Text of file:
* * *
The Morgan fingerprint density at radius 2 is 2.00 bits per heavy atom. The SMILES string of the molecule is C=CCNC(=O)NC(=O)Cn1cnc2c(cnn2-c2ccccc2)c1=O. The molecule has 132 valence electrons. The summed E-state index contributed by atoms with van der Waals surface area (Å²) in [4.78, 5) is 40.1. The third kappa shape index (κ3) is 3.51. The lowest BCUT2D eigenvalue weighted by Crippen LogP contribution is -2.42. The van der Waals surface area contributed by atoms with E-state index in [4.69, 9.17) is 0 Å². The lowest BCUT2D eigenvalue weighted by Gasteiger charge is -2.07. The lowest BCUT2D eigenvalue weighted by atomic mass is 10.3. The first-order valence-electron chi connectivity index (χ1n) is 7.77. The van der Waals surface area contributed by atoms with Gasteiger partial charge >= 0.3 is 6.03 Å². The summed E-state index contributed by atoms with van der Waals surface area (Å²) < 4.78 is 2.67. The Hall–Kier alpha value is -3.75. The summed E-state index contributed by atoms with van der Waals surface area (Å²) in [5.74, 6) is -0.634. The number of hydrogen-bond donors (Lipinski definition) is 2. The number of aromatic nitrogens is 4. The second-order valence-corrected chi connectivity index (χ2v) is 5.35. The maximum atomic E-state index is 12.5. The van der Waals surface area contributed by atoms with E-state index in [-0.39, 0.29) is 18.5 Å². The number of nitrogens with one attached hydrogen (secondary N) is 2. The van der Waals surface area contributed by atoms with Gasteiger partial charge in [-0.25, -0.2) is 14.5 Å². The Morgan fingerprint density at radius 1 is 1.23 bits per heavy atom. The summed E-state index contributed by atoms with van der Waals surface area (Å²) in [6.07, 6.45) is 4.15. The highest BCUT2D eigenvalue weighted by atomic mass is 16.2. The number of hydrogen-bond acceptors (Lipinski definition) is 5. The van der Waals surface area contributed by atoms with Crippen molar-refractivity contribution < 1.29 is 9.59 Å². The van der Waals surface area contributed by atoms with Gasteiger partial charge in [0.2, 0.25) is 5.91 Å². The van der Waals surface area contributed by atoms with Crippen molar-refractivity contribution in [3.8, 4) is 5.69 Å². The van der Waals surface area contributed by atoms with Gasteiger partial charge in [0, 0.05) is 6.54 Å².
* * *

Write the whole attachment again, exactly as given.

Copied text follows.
The Morgan fingerprint density at radius 2 is 2.00 bits per heavy atom. The SMILES string of the molecule is C=CCNC(=O)NC(=O)Cn1cnc2c(cnn2-c2ccccc2)c1=O. The molecule has 132 valence electrons. The summed E-state index contributed by atoms with van der Waals surface area (Å²) in [4.78, 5) is 40.1. The third kappa shape index (κ3) is 3.51. The lowest BCUT2D eigenvalue weighted by Crippen LogP contribution is -2.42. The van der Waals surface area contributed by atoms with E-state index in [4.69, 9.17) is 0 Å². The lowest BCUT2D eigenvalue weighted by Gasteiger charge is -2.07. The lowest BCUT2D eigenvalue weighted by atomic mass is 10.3. The first-order valence-electron chi connectivity index (χ1n) is 7.77. The van der Waals surface area contributed by atoms with Gasteiger partial charge >= 0.3 is 6.03 Å². The summed E-state index contributed by atoms with van der Waals surface area (Å²) < 4.78 is 2.67. The Hall–Kier alpha value is -3.75. The summed E-state index contributed by atoms with van der Waals surface area (Å²) in [5.74, 6) is -0.634. The number of hydrogen-bond donors (Lipinski definition) is 2. The number of aromatic nitrogens is 4. The second-order valence-corrected chi connectivity index (χ2v) is 5.35. The maximum atomic E-state index is 12.5. The van der Waals surface area contributed by atoms with E-state index in [-0.39, 0.29) is 18.5 Å². The number of nitrogens with one attached hydrogen (secondary N) is 2. The van der Waals surface area contributed by atoms with Gasteiger partial charge in [-0.25, -0.2) is 14.5 Å². The Morgan fingerprint density at radius 1 is 1.23 bits per heavy atom. The summed E-state index contributed by atoms with van der Waals surface area (Å²) in [6.07, 6.45) is 4.15. The highest BCUT2D eigenvalue weighted by atomic mass is 16.2. The number of hydrogen-bond acceptors (Lipinski definition) is 5. The van der Waals surface area contributed by atoms with Crippen molar-refractivity contribution < 1.29 is 9.59 Å². The van der Waals surface area contributed by atoms with Gasteiger partial charge in [0.2, 0.25) is 5.91 Å². The van der Waals surface area contributed by atoms with Crippen molar-refractivity contribution in [3.8, 4) is 5.69 Å². The van der Waals surface area contributed by atoms with Gasteiger partial charge in [0, 0.05) is 6.54 Å².